Amanda Stanley & Stacey Walton – Co-Founders, TYCI, Glasgow

THE EXCHANGE OF KILLER DANCE MOVES TO HEAVY ELECTRO

Stacey – Being able to connect with the artist you are hearing and watching can be a formidable experience. You may have spent a lot of time with their music and to see them in their element, in a live setting is so special. A good show can have a huge impact on the way you go on to approach things, and can be so inspiring. I am sure we all have those shows that, even though they took place years ago, have stayed with you and helped to form where you’re at now.

Amanda – I second what Stacey says. For me it is the unspoken, communicative exchange between artist and audience at shows that I enjoy so much. Certain shows, with the right audience and atmosphere, it’s like you can feel that a sense of trust has been created, like a secret agreement for a period of time, and it can be communicated in the silence of the audience to someone playing quietly, or it can be in the exchange of killer dance moves to heavy electro. Everyone is there in that moment for the same reason and I think only live music can create that.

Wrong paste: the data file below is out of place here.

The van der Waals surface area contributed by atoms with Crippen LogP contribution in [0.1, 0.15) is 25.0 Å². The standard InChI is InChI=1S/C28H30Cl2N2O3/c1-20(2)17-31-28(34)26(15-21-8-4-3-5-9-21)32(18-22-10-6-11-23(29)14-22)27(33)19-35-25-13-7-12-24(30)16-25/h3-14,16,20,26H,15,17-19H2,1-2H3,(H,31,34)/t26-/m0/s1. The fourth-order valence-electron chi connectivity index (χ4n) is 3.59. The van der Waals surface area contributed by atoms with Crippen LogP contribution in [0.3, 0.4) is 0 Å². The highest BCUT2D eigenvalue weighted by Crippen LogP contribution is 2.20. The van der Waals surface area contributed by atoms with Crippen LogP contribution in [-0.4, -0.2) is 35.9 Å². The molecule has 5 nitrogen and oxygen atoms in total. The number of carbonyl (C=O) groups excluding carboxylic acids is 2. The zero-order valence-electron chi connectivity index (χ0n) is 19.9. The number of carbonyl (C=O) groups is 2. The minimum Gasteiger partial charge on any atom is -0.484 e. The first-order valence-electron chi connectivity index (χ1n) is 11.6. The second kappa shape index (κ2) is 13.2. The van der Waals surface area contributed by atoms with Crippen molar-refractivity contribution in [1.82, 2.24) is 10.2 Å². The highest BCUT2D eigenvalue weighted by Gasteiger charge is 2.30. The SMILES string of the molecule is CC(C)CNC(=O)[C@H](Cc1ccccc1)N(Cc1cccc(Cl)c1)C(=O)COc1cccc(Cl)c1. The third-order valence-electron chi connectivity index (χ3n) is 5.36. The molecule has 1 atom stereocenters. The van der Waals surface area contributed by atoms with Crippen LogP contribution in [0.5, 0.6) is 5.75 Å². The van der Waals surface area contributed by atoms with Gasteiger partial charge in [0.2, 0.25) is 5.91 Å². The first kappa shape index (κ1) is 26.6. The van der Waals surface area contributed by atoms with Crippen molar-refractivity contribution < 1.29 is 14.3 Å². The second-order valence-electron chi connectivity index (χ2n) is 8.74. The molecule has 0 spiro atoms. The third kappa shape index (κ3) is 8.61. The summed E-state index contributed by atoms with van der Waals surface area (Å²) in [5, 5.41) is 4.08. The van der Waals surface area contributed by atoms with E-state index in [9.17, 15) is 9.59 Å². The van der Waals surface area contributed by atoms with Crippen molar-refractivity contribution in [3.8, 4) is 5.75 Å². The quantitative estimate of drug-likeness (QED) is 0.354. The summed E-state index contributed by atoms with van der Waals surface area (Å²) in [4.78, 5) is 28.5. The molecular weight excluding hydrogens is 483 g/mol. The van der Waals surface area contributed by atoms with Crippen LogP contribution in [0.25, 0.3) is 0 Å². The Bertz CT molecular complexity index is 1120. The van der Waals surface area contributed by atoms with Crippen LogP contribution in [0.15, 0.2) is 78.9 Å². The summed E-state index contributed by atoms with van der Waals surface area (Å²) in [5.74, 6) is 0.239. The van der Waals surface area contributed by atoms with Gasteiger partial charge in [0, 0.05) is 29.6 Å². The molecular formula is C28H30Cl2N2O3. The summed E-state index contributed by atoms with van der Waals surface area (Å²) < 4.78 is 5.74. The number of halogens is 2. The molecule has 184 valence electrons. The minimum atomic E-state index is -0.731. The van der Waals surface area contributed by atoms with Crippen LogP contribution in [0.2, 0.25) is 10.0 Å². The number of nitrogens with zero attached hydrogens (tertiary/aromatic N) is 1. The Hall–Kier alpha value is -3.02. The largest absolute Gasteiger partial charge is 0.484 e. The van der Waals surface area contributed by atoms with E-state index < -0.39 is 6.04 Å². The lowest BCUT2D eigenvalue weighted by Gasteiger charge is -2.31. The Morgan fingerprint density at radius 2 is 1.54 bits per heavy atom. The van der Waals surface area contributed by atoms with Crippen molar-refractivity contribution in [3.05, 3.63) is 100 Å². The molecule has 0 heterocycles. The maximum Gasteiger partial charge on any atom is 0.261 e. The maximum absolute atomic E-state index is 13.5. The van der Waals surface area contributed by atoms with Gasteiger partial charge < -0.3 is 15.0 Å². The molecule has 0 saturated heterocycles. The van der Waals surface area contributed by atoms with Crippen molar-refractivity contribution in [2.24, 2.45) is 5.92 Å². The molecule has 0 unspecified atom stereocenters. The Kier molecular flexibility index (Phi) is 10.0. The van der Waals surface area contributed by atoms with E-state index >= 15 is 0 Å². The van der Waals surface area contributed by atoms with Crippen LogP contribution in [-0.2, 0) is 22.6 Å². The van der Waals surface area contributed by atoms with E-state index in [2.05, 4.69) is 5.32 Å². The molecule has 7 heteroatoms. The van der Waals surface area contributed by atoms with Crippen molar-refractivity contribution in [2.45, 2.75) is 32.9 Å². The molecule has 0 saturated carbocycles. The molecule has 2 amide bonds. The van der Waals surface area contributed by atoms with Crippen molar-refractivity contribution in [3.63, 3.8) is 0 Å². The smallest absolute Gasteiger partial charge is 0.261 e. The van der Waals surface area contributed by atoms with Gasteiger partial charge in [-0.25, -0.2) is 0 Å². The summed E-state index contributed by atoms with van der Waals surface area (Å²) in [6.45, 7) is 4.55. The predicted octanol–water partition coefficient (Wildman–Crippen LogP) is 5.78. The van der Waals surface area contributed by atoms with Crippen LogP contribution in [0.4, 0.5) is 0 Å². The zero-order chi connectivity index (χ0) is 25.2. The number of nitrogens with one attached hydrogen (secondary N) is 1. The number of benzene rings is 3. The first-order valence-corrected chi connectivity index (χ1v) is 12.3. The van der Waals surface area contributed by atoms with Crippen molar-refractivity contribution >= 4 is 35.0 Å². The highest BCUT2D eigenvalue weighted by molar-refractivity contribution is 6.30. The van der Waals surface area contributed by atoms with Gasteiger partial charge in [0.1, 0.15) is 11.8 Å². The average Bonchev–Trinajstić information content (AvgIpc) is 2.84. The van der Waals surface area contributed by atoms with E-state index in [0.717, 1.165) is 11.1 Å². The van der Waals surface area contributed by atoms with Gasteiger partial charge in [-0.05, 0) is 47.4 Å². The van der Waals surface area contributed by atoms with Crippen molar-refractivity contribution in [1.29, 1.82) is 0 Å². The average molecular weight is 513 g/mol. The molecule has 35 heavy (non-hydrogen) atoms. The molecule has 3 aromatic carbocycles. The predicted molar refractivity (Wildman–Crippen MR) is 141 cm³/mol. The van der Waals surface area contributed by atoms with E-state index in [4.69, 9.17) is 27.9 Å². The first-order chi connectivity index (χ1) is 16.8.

Stacey – We want all the artists who play for us to have a great time. We want everyone who attends our events to feel valued, feel safe to be themselves and to have fun, and that is why it is so important that some, if not all of us, are running the shows.

Amanda – We have all been to shows where we have felt uncomfortable, be it a direct violation or passing micro aggression. I think it really comes down to ensuring that, from planning to settling up at the end of the night, there is always an awareness of responsibility, accessibility, and inclusivity to all of our events – that mindset is really important for us as music and events promoters.

@stace_walton
@tyciblog
@lostandfounduk

Amanda Stanely & Stacey Walton